Trading Costs and Expenses

There are trading costs associated with investments in ETF’s. If purchased into an advisory account, there is a ticket charge for each purchase, and for brokerage accounts ETF purchases are subject to a commission schedule.  These charges can quickly add up if investments are made frequently. ETFs may have very low expense ratios because there is no active management component.

Talk to your advisor for more information, and to see if ETFs might fit your investment plan.

Overall, there can be many benefits to utilizing Exchange Traded Funds. They can provide an inexpensive, flexible alternative to traditional mutual funds.  They can also be used to gain diversified exposure to a particular asset class, sector, industry, country, region or fixed income asset class. Due to their structure and trading characteristics, ETFs may also provide greater control over the tax implications of your investments. The development of new and more sophisticated ETF products means that an investor should make well-informed decisions about adding them to a portfolio. Speak with your financial advisor to see if ETFs make sense for you.

For additional information, please visit the Exchange Traded Funds (ETFs) Frequently Asked Questions (FAQs) at Nasdaq.com

This research material has been prepared by LPL Financial.

Exchange-trade-funds (ETFs) offer shares that trade in the secondary market. Because ETFs are listed on exchanges, individual ETF shares can be bought and sold throughout the trading day at the current market price. The general level of stock or bond prices may decline, thus affecting the value of an equity or fi xed income exchange traded fund, respectively. Moreover, the overall depth and liquidity of the secondary market may also fluctuate. Therefore, value of the shares, when redeemed, may be worth more or less than their original cost. Due to market conditions, ETF shares trading on the exchange may be available for purchase at a premium or discount to NAV.

Although exchange traded funds are designed to provide investment results that generally correspond to
the price and yield performance of their respective underlying indexes, the trusts may not be able to exactly replicate the performance of the indexes because of trust expenses and other factors.

Principal Risk: An investment in an Exchange Traded Fund (ETF), structured as a mutual fund or unit investment trust, involves the risk of losing money and should be considered as part of an overall program, not a complete investment program. An investment in ETFs involves additional risks: not diversified, the risks of price volatility, competitive industry pressure, international political and economic developments, possible trading halts, Index tracking error.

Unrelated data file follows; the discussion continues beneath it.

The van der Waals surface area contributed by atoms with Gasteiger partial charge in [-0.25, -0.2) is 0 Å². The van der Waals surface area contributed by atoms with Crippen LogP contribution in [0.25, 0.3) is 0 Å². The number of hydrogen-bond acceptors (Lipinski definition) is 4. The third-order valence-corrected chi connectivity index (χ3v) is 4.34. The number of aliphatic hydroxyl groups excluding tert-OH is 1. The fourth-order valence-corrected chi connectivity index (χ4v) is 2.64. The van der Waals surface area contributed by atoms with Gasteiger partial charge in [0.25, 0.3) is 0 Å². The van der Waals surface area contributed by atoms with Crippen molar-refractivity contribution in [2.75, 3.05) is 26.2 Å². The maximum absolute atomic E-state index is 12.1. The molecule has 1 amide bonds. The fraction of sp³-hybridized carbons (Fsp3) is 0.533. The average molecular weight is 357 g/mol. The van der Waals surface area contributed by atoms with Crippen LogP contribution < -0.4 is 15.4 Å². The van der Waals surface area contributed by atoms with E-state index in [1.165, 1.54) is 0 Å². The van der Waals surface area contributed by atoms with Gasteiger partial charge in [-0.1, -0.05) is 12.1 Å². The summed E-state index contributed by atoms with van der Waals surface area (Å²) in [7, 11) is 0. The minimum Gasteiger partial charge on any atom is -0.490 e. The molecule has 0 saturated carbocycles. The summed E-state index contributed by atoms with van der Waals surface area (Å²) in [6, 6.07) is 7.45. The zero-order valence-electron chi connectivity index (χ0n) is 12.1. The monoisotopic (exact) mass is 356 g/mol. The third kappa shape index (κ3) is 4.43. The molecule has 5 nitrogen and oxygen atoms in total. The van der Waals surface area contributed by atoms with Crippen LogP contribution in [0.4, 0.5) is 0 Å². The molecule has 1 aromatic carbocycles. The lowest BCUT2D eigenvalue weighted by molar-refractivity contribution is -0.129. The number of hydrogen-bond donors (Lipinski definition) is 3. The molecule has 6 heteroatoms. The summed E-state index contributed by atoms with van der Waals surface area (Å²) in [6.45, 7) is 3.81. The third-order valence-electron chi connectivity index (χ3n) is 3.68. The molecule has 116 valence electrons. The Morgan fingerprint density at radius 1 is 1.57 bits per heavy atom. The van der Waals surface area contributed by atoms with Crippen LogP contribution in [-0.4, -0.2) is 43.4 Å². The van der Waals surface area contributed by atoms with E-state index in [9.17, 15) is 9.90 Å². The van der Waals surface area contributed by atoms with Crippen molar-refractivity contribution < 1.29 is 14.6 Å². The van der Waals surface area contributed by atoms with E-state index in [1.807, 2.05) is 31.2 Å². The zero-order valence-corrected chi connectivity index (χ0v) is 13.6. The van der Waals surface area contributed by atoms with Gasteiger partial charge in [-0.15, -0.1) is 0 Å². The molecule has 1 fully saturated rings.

All performance referenced is historical and is no guarantee of future results. All indices are unmanaged and cannot be invested into directly.

Small-cap stocks may be subject to a higher degree of risk than more established companies’ securities. The illiquidity of the small-cap market may adversely affect the value of these investments.

International investing involves special risks such as currency fluctuation and political instability and may not be suitable for all investors.

Investing in mutual funds involve risk, including possible loss of principal.

Investments in specialized industry sectors have additional risks, which are outlined in the prospectus.
Investors should consider the investment objectives, risks and charges and expenses of the investment company carefully before investing. The prospectus contains this and other information about the investment company. You can obtain a prospectus from you financial representative. Read the prospectus carefully before investing.

Investment advice offered through Private Advisor Group, a Registered Investment Advisor. Good Wealth Management and Private Advisor Group are separate entities from LPL Financial.
Securities Offered Through LPL Financial Member FINRA / SIPC.
LPL Financial Representatives offer access to Trust Services through The Private Trust Company N.A., an affiliate of LPL Financial.
The financial professionals associated with LPL Financial may discuss and/or transact business only with residents of the states in which they are properly registered or licensed. No offers may be made or accepted from any resident of any other state.